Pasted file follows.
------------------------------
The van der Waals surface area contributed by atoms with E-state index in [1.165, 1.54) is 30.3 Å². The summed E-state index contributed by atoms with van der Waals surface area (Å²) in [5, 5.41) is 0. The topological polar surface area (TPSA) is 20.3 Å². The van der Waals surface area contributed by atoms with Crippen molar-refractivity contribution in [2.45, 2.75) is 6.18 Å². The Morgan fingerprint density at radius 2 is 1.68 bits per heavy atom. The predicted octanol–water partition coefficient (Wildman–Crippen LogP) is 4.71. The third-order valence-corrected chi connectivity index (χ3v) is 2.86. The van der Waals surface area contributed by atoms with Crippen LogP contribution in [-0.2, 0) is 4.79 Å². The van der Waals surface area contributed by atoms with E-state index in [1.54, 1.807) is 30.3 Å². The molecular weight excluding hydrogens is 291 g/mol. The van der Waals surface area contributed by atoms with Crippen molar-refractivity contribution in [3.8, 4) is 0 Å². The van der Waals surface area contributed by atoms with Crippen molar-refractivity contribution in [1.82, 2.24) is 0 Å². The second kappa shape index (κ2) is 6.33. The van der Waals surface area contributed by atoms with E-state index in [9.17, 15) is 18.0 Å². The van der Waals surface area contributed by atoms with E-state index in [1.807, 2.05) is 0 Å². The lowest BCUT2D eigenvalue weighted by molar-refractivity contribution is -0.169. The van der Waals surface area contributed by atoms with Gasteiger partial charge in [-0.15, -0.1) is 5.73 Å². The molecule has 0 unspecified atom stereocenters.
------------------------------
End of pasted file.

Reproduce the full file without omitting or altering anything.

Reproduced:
The van der Waals surface area contributed by atoms with E-state index in [1.165, 1.54) is 30.3 Å². The summed E-state index contributed by atoms with van der Waals surface area (Å²) in [5, 5.41) is 0. The topological polar surface area (TPSA) is 20.3 Å². The van der Waals surface area contributed by atoms with Crippen molar-refractivity contribution in [2.45, 2.75) is 6.18 Å². The Morgan fingerprint density at radius 2 is 1.68 bits per heavy atom. The predicted octanol–water partition coefficient (Wildman–Crippen LogP) is 4.71. The third-order valence-corrected chi connectivity index (χ3v) is 2.86. The van der Waals surface area contributed by atoms with Crippen LogP contribution in [-0.2, 0) is 4.79 Å². The van der Waals surface area contributed by atoms with E-state index in [1.54, 1.807) is 30.3 Å². The molecular weight excluding hydrogens is 291 g/mol. The van der Waals surface area contributed by atoms with Crippen molar-refractivity contribution in [3.8, 4) is 0 Å². The van der Waals surface area contributed by atoms with Crippen molar-refractivity contribution in [1.82, 2.24) is 0 Å². The second kappa shape index (κ2) is 6.33. The van der Waals surface area contributed by atoms with E-state index in [9.17, 15) is 18.0 Å². The van der Waals surface area contributed by atoms with E-state index in [1.807, 2.05) is 0 Å². The lowest BCUT2D eigenvalue weighted by molar-refractivity contribution is -0.169. The van der Waals surface area contributed by atoms with Gasteiger partial charge in [-0.15, -0.1) is 5.73 Å². The molecule has 0 unspecified atom stereocenters.